Webster 1913 Edition



a little coal, a bright kind of precious stone, a kind of tumor, dim. of
coal: cf. F.
. See
A beautiful gem of a deep red color (with a mixture of scarlet) called by the Greeks anthrax; found in the East Indies. When held up to the sun, it loses its deep tinge, and becomes of the color of burning coal. The name belongs for the most part to ruby sapphire, though it has been also given to red spinel and garnet.
A very painful acute local inflammation of the subcutaneous tissue, esp. of the trunk or back of the neck, characterized by brawny hardness of the affected parts, sloughing of the skin and deeper tissues, and marked constitutional depression. It differs from a boil in size, tendency to spread, and the absence of a central core, and is frequently fatal. It is also called
A charge or bearing supposed to represent the precious stone. It has eight scepters or staves radiating from a common center. Called also

Definition 2021





carbuncle (plural carbuncles)

  1. (archaic) A deep-red or fiery colored garnet or other dark red precious stone, especially when cut cabochon.
    • 1602, William Shakespeare, Hamlet, Act II, scene 2, line 401:
      With eyes like carbuncles, the hellish Pyrrhus []
    • 1611, Bible (King James Version), Isaiah 54:12:
      And I will make thy windows of agates, and thy gates of carbuncles, and all thy borders of pleasant stones.
    • 1634, Thomas Herbert, A Relation of Some Yeares Trauaile, Begunne Anno 1626. Into Afrique and the Greater Asia, especially the Territories of the Persian Monarchie: And some Parts of the Orientall Indies, and Iles Adiacent. Of their Religion, Language, Habit, Discent, Ceremonies, and other Matters Concerning Them: Together with the Proceedings and Death of the Three Late Ambassadours: Sir D. C[otton] Sir R. S[herley] and the Persian Nogdi-Beg: As also the Two Great Monarchs, the King of Persia, and the Great Mogol, London: Printed by William Stansby, and Iacob Bloome, OCLC 644078533; republished as William Foster, editor, Travels in Persia 1627–1629. Abridged and Edited by Sir William Foster [...] with an Introduction and Notes (Broadway Travellers), London: G. Routledge & Sons, 1928, OCLC 4900176, page 79:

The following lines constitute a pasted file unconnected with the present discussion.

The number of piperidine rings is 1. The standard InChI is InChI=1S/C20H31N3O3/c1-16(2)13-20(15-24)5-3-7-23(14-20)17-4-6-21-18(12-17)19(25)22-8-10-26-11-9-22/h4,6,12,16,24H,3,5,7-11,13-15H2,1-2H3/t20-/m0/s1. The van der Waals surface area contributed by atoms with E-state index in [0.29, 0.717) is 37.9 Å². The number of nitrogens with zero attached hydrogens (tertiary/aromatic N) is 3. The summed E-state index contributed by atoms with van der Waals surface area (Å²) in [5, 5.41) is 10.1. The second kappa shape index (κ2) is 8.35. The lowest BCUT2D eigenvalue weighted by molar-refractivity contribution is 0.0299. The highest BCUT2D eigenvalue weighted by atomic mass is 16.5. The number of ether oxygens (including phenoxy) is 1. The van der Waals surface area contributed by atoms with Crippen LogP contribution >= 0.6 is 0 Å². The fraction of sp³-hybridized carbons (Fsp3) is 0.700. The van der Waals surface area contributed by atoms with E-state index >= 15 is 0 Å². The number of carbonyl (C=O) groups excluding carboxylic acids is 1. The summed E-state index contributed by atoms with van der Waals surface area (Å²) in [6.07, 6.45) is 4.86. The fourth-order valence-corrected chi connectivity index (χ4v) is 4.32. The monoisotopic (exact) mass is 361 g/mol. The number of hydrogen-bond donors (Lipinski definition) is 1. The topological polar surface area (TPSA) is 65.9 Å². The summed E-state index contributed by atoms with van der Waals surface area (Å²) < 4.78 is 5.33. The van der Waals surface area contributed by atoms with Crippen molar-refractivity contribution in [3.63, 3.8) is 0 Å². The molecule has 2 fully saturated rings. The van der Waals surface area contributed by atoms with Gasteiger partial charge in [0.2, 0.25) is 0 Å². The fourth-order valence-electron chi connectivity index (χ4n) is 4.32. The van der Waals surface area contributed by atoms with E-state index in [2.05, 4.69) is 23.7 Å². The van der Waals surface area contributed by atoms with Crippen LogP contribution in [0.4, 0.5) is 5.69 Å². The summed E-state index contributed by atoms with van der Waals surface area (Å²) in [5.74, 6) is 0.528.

His turban, or mandil [mandīl], was of finest white silk interwoven with gold, bestudded with pearl[s] and carbuncles; []
  2. (heraldry) A charge or bearing supposed to represent the precious stone, with eight sceptres or staves radiating from a common centre; an escarbuncle.
  3. An abscess larger than a boil, usually with one or more openings draining pus onto the skin. It is usually caused by bacterial infection.
  4. An unpopular or ugly building; an eyesore.


See also

Old French

Alternative forms

  • charbuncle


Borrowed from Latin carbunculus.


carbuncle m (oblique plural carbuncles, nominative singular carbuncles, nominative plural carbuncle)

  1. carbuncle (deep-red or fiery colored garnet or other dark red precious stone)